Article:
I’m hooked on Google Trends. For example, it probably won’t astound you to learn that whenever search trends peak for flu symptoms, there’s a similar peak for vaccine.

(See also how at some points vaccine comes first and only then do flu symptoms arise. Conspiracy theorists, the ball is in your court!)

Probing this particular case further, I looked at the search trends for swine flu and vaccine. The former peaks in April 2009 and, to my surprise, vaccine actually declines over the following two months. However, it skyrockets during the third peak of the swine flu searches. What does this tell us? I’d like to speculate that people have become resilient to rumors, needing factual confirmation before rushing to the vaccine line. However, one thing is sure: This is a clear incentive for pharmacies and health care stations. What better time to promote their goods than the minute search trends for flu activity begin to gain statistical momentum?

By the way, like me, Google has tapped into Trends as a resource for identifying flu trends (see Google Flu Trends).

I’m a HUGE fan of Freakonomics by Steven Levitt and Stephen J. Dubner. It’s a book on economics, correlations, causality, data mining and other boring-sounding topics, but the authors have managed to spin a yarn so delightful that it makes for a very entertaining read. Freakonomics studies trends and how they seem to correlate. They draw conclusions that might at times stray beyond the scope of credibility, but it all appears kosher enough to a layman (which is probably why it’s a bestseller). Anyway, once you get really into populist economics like this book, you start to get paranoid.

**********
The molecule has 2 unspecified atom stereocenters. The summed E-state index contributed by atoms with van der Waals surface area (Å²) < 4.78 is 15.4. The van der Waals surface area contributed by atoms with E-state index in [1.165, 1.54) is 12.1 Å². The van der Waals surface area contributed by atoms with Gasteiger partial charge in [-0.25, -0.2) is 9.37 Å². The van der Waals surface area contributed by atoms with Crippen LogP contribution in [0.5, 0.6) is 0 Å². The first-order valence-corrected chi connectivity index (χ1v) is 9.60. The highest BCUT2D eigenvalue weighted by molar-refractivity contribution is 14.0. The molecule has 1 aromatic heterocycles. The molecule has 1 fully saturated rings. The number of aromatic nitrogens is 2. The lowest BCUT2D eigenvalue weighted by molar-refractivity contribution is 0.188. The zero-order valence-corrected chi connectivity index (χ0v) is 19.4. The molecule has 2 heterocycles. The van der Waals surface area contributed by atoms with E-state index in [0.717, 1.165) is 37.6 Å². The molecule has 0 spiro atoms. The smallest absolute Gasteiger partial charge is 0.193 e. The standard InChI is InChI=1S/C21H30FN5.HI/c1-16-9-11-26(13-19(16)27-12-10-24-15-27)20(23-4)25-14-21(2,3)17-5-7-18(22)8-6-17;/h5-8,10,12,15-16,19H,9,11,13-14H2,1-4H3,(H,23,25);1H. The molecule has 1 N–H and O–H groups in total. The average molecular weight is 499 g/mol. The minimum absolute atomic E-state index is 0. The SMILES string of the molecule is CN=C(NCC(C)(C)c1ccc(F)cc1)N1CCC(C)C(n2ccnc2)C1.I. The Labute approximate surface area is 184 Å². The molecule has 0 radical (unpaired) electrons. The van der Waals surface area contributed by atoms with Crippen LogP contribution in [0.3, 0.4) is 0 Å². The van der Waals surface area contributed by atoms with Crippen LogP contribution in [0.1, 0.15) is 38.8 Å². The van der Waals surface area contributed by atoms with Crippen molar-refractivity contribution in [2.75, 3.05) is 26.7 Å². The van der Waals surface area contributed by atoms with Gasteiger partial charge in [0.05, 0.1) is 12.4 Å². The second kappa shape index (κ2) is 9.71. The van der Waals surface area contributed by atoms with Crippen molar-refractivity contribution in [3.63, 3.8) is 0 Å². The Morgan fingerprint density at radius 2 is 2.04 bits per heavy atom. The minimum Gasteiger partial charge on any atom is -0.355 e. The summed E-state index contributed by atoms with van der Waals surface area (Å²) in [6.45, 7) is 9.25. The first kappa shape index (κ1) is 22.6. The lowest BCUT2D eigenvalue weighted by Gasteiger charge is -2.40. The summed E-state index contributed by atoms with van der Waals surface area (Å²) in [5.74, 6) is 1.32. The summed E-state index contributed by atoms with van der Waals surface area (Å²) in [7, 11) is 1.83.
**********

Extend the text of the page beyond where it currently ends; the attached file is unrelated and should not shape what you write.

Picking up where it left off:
You start seeing correlations everywhere.

For example, between 2004-2013 there’s a clear decline in the search trends for war, which is a good thing, I guess. I like to think that it’s an indication of the fact that war is not the foremost thing in people’s minds. On the other hand, there’s a clear rise in queries for what to do, the motto of a very bored generation. It would be so easy to make a tale out of these two distinct search trends. Maybe it would be something like “there’s no war going on, what should we do now?”; an unhealthy, completely irresponsible statement (and factually wrong) coupled with a very popular information query (e.g. what to do in Berlin?), coming together in a correlation which might mislead the misinformed.

This is, of course, completely ungrounded conjecture. But seemingly unrelated correlations can be a breeding ground for some pretty amazing conclusions, as can be seen in Freakonomics. War and what to do might be an example of search trends having correlation only in the wildest imaginations of blog authors. Conversely, a study was done on the search volumes for debt, and it showed that search trends for debt were a very clear indicator of market fluctuations, thus showing that studying search queries has concrete applications.

How are we doing, really?

What do search trends tell about the state of humanity? Can you really draw conclusions on the basis of what people type into the small input box day in, day out? I think you can, up to a point. First, you need a hypothesis before you start shuffling through the data. Just throwing in terms at random provides optimal manure for misguided conclusions based on your first interesting findings (see the comparison between war and what to do above). Second, a good quantitative analysis can go only so far without a qualitative component. In addition to crunching up the numbers, think of how the statistics relate to events around the globe during the peaks and troughs in the search volume. Think of why people did those very searches in those very months.

Once you accept the fact that you have no control over the quality of your informants, that your case study has little to do with ideal, clinical laboratory conditions, and that you are looking at search trends not absolutes (people do a lot more searches than just the ones you look at), you might see something of interest. Maybe this turns into a lucrative chance for you, especially if you identify something that has market value. Or maybe you’ve found something that tells you more about human nature than a single Superbowl commercial ever did.

Or maybe you forget all about statistical significance and quality, and you see something like this, and it makes you smile just a little bit: